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AAN Suggests Third Party App Security Framework Must be Included in the CMS Interoperability Plan

The American Academy of Neurology (AAN) has voiced concerns about the interoperability plans of the Centers for Medicare and Medicaid Services (CMS) and the HHS’ Office of the National Coordinator for Health IT (ONC).

In February, both ONC and CMS proposed new rules that aim to reduce information blocking and improve interoperability. The AAN supports ONC and CMS efforts to reduce information blocking and improve interoperability. Data blocking and interoperability problems force clinicians to spend more time on clerical work, which means less time is spent providing direct care to patients.

The AAN believes many of the provisions in the new rules are necessary for empowering patients and providers by providing comprehensive access to patient data; however, in a recent letter to CMS Administrator Seema Verma, the AAN has expressed concern about patient safety and security if the ONC and CMS interoperability plans are implemented.

The AAN supports efforts to advance the use of standardized Fast Healthcare Interoperability Resources (FHIR) based APIs to allow patients to easily gain access to their health data, including claims information, lab test results, medications, and clinical notes. Easy access to that information will help with care coordination and will improve patients’ understanding of their conditions and treatments. However, there are potential problems.

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“Consistent policies are needed across the board to incentivize and facilitate the exchange of data across systems,” wrote AAN President Ralph L. Sacco. “Many EHRs do not support the robust use of application program interfaces (APIs) for data exchange or are hindered by APIs that are implemented in proprietary ways that inhibit data exchange.” The AAN has also voiced concerns about privacy and security.

While the AAN understands that once PHI has been shared through an API it is no longer the responsibility of the provider to protect that information, but the AAN believes a security framework is required for third-party applications to prevent unauthorized disclosures once PHI has been transmitted by providers.

There is currently no federal regulatory framework to address unauthorized disclosures of PHI onside of enforcement by the FTC. Without a regulatory framework, a burden is placed on providers to ensure that they inform patients of the potential risks, when it should be the responsibility of app developers to ensure that all necessary precautions are taken to ensure PHI is protected. The AAN is seeking clarification on the responsibilities of third-party applications to ensure patient information is protected.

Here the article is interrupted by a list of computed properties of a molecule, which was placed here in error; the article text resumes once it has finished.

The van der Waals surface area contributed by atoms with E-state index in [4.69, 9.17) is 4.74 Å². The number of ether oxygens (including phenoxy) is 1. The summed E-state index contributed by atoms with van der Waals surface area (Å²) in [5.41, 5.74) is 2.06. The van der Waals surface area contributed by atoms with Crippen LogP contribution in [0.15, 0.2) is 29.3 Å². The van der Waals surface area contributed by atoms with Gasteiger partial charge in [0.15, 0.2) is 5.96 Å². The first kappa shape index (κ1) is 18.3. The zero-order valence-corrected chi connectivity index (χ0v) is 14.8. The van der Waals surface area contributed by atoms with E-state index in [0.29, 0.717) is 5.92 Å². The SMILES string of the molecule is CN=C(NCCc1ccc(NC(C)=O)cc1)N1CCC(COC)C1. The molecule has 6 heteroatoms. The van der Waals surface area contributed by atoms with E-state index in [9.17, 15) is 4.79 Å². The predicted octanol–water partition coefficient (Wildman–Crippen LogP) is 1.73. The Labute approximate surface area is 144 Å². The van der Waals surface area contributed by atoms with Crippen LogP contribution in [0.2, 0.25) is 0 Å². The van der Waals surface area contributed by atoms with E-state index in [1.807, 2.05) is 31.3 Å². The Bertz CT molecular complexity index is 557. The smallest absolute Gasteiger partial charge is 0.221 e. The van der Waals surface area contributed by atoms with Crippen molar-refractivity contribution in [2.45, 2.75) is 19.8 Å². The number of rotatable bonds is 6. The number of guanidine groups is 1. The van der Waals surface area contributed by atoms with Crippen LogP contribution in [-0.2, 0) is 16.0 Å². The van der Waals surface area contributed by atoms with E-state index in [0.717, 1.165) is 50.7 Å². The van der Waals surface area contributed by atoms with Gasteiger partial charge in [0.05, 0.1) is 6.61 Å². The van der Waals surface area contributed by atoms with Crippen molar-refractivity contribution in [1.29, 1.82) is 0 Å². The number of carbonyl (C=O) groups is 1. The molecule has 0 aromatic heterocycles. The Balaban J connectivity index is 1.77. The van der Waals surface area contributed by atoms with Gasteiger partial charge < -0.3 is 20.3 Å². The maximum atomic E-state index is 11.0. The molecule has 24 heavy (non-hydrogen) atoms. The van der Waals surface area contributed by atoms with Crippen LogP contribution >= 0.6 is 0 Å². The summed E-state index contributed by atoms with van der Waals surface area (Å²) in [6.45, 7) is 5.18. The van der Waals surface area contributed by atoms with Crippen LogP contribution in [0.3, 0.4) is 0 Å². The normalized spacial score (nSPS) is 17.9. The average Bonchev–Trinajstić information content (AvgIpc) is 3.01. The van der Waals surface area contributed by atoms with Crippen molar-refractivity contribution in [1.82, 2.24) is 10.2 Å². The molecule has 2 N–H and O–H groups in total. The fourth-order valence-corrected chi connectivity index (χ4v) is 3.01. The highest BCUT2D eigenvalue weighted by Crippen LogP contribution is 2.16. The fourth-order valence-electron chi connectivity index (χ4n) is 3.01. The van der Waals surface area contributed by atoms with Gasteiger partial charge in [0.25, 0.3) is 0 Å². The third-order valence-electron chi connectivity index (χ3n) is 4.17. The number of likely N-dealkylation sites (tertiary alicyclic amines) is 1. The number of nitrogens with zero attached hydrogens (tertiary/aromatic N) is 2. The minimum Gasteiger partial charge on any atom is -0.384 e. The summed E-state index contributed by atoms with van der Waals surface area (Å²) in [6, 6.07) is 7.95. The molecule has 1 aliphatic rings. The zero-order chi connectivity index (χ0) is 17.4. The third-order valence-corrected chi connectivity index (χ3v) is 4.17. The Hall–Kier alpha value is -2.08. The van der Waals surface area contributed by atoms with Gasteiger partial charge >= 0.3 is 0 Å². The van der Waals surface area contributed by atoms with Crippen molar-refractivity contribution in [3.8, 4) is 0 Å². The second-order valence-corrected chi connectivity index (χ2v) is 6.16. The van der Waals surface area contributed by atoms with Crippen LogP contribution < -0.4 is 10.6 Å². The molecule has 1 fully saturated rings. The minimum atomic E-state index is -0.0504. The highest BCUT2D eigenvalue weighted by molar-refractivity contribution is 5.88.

Unauthorized disclosures after PHI has been transferred do not constitute HIPAA violations, but they do have potential to negatively impact a provider’s reputation. Further, explaining the risks to patients may result in patients declining to share their information, which would work counter to CMS’s goal of promoting exchange of data and could detrimentally impact providers’ relationships with their patients.

“Given the sensitive nature of PHI and the paramount importance of trust between patients and providers, the AAN implores CMS and the FTC to ensure that there are clear security guidelines for third-party APIs and that there is robust enforcement to ensure that third-party applications are responsible stewards of patient data,” wrote Sacco.

Concern has also been raised about the sharing of certain types of particularly sensitive information, such as high-risk genetic testing data. If a patient has a genetic test that indicates there is a high probability that the patient will develop an incurable degenerative disease such as Huntington’s disease, prior to that information being shared with patients and their families it is necessary to make sure appropriate counselling is provided. The AAN suggests that that type of information should not be shared through APIs.

The AAN also believes the proposed six-month implementation time scale for many of the proposed changes is much too short. Complying with the new requirements in such a short time frame will place a significant burden on providers. More time has been requested for implementing the proposed system-wide changes.

The College of Healthcare Information Management Executives (CHIME) is also urging the CMS and ONC to extend the timescale for complying with the proposed changes and has suggested an interim rule is required and the time frame for complying should be extended from six months to three years.

Author: Steve Alder is the editor-in-chief of HIPAA Journal. Steve is responsible for editorial policy regarding the topics covered on HIPAA Journal. He is a specialist on healthcare industry legal and regulatory affairs, and has several years of experience writing about HIPAA and other related legal topics. Steve has developed a deep understanding of regulatory issues surrounding the use of information technology in the healthcare industry and has written hundreds of articles on HIPAA-related topics.